McLallen and Suarez were questioned about the day of the incident, July 22, and their response to a disturbance call in the 500 block of W 11th Street. Both officers testified they responded to the area and met with the victim, Rose Marie Bellah, the victim’s 73-year old mother, in her car a short distance from her home. They testified they followed her car into the driveway and both officers said they heard a “pop”. Both testified they saw the defendant on the porch of the home holding a long gun, that turned out to be a .22 rifle. When the pump action firearm was later taken into evidence, it still had one fired shell casing in the chamber.
The city officers testified to struggling with, and using their tasers on the defendant before they were able to take him into custody. McLallen testified the victim told him she and her son had been in a verbal argument that turned physical. McLallen said the victim told him her son pushed her against a vehicle at the residence several times, threw a flowerpot at her that crashed into the side of the vehicle, and struck her seven or eight times with an open hand.
The officers testified the defendant was holding the rifle in their general direction and at one time held it vertically, resting it on his shoulder pointing skyward until he eventually leaned it against the doorframe of the house.
Defense cross examination brought out the fact neither officer saw the defendant shoot at them and that no spent bullet was ever recovered from the scene.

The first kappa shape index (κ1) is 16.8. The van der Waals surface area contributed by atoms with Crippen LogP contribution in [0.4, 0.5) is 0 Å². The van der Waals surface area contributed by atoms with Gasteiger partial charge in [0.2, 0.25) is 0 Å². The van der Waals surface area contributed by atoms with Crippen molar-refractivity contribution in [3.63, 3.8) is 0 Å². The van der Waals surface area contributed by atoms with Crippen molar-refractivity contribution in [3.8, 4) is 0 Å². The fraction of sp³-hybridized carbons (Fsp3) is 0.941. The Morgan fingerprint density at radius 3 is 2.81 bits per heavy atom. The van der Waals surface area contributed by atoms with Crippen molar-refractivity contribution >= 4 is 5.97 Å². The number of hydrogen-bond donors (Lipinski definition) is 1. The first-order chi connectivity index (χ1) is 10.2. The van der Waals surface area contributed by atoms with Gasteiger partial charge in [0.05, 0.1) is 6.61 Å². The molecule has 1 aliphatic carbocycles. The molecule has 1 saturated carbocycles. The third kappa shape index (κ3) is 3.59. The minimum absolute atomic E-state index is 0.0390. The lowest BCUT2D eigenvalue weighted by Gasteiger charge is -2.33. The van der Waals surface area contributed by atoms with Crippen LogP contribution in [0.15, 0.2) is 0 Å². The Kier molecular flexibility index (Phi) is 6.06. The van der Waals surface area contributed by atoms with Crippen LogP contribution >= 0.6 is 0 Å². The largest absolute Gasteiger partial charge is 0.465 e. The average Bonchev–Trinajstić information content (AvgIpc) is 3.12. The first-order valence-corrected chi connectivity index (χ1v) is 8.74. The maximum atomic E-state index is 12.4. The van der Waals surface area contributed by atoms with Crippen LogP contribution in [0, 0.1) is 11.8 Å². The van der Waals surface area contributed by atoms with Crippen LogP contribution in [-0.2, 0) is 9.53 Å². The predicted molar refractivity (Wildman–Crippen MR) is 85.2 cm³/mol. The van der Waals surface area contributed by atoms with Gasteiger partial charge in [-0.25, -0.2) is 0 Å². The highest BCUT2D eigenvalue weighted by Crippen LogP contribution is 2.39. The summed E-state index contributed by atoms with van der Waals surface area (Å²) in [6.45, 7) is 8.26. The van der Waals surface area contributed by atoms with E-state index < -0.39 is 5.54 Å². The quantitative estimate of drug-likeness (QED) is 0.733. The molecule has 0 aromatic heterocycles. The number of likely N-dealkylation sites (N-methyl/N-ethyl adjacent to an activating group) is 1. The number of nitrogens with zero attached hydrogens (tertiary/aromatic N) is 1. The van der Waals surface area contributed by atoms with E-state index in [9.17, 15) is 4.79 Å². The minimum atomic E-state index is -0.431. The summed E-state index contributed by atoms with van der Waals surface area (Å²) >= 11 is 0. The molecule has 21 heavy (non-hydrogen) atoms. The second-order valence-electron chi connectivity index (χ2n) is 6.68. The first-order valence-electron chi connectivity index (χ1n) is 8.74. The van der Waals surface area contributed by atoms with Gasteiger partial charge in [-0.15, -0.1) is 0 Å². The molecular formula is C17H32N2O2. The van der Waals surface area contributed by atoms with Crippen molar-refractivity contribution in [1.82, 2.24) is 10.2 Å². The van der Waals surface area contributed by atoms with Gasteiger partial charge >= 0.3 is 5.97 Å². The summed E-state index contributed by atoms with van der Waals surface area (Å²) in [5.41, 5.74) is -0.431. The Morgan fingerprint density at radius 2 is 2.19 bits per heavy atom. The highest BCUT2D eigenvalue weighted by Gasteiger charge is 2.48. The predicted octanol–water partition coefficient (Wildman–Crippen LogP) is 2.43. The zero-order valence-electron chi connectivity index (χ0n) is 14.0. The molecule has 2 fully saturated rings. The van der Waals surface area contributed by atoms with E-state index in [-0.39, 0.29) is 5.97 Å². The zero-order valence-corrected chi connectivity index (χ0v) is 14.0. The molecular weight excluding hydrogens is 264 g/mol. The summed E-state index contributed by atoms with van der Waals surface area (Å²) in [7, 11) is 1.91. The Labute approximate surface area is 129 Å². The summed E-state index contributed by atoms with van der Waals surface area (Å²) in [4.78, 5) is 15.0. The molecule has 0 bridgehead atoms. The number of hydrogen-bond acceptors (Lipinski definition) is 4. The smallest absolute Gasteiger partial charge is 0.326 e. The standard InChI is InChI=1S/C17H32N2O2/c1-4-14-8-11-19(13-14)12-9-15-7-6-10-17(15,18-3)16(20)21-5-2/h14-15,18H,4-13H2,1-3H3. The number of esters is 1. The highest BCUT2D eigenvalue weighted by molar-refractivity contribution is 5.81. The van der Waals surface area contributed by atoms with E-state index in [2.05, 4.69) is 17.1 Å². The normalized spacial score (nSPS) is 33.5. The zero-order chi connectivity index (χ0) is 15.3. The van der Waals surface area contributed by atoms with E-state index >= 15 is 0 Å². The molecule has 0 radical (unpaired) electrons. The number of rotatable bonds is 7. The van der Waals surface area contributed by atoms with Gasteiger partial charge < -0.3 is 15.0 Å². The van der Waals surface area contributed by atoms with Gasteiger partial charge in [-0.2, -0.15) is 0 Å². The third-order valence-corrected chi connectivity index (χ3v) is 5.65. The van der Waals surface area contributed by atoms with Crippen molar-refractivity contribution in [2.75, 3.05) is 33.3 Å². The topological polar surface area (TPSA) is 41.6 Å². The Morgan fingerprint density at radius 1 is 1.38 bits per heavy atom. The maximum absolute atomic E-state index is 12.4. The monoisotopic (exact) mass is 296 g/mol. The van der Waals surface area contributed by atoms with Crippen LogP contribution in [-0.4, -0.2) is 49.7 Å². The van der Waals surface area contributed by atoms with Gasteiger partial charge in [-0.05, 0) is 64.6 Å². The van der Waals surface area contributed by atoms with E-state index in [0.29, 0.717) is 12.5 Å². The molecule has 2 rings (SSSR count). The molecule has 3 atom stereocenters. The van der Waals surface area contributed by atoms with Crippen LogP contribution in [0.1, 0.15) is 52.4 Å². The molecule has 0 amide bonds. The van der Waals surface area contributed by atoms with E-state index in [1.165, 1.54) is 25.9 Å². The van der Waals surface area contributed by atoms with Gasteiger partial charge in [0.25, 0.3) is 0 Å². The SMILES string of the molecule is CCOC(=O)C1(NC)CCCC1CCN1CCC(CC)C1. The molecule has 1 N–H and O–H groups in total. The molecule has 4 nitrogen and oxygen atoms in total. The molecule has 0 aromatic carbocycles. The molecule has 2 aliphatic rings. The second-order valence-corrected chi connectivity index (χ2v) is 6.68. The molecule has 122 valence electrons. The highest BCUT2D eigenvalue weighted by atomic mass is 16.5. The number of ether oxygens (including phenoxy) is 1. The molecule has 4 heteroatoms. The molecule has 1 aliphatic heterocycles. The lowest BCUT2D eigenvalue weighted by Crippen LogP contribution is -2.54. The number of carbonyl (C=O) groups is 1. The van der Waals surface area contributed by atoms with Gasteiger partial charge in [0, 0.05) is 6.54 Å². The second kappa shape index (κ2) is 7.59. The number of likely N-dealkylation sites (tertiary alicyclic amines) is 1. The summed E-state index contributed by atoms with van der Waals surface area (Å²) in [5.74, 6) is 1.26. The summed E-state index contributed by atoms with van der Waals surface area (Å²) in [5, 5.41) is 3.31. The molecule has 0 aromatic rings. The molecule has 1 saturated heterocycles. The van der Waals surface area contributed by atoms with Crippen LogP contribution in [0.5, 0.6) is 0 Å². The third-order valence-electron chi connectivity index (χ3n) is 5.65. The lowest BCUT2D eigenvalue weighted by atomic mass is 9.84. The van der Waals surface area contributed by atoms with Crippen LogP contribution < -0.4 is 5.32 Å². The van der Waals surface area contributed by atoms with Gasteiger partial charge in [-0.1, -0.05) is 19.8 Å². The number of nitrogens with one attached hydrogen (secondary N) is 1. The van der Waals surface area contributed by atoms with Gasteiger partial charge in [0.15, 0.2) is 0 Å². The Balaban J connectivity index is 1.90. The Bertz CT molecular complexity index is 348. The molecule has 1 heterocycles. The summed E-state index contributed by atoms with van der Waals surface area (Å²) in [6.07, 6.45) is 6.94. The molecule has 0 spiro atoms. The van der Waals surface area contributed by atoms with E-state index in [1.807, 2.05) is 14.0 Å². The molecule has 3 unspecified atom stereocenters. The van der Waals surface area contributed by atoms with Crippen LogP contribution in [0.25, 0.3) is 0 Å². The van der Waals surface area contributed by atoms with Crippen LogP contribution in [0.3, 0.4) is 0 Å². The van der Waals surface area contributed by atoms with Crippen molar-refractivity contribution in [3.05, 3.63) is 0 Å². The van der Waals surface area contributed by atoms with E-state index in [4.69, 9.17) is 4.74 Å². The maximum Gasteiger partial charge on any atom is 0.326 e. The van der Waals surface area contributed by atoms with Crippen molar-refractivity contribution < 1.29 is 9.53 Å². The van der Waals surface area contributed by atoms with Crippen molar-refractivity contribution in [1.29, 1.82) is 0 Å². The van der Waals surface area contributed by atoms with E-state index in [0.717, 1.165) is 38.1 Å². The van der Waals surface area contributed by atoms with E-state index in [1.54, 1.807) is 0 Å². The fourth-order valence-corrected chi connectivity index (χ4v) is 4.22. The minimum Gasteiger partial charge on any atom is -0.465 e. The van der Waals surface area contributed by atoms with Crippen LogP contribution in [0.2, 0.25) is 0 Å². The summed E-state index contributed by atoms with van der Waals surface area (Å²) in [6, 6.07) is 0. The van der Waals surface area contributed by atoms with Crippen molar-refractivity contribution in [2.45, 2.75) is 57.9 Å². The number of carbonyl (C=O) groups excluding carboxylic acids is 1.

HCSO Cpl. Walsh was called to testify regarding an alleged death threat the defendant made against McLallen and Suarez while he was at a hospital appointment at SPRHC on December 3, 2015. Walsh testified Bellah said he was angry at McLallen and Suarez because they had beat him in front of his family and he was going to contact someone in the Sinaloa drug cartel to take care of both officers and their families. Revelation of the alleged threat caused the preliminary hearing to be rescheduled from December 14 until the 23rd.
The court found probable cause to bind the defendant over for trial on the felony charges; two counts of attempt to commit first degree murder; two counts of attempt to commit first degree assault (both class 2 felonies); two counts of second degree assault (class 4 felonies); possession of a weapon by a previous offender (class 5 felony) and third degree assault of an at-risk victim (class 6 felony). Bellah faces 15 total charges including misdemeanors.
McCarville waived formal arraignment and entered a plea of not guilty to all charges on behalf of his client.
A motions hearing in the case was set for 1:30 pm March 31, 2016; a status conference for 8:30 am May 9, 2016 and a five-day jury trial was set to begin with jury selection at 8:30 am May, 23, 2016.
Bellah was remanded to the custody of the county jail where he is being held in lieu of a $100,000 c/s bond
WALSENBURG— On Thursday, morning, December 24, Walsenburg police were paged out to check on a man slumped over the steering wheel in a black pickup at the corner of Kansas Ave and Tyler St.
When officers attermpted to contact the man, he woke up and took off, quickly losing his pursuers.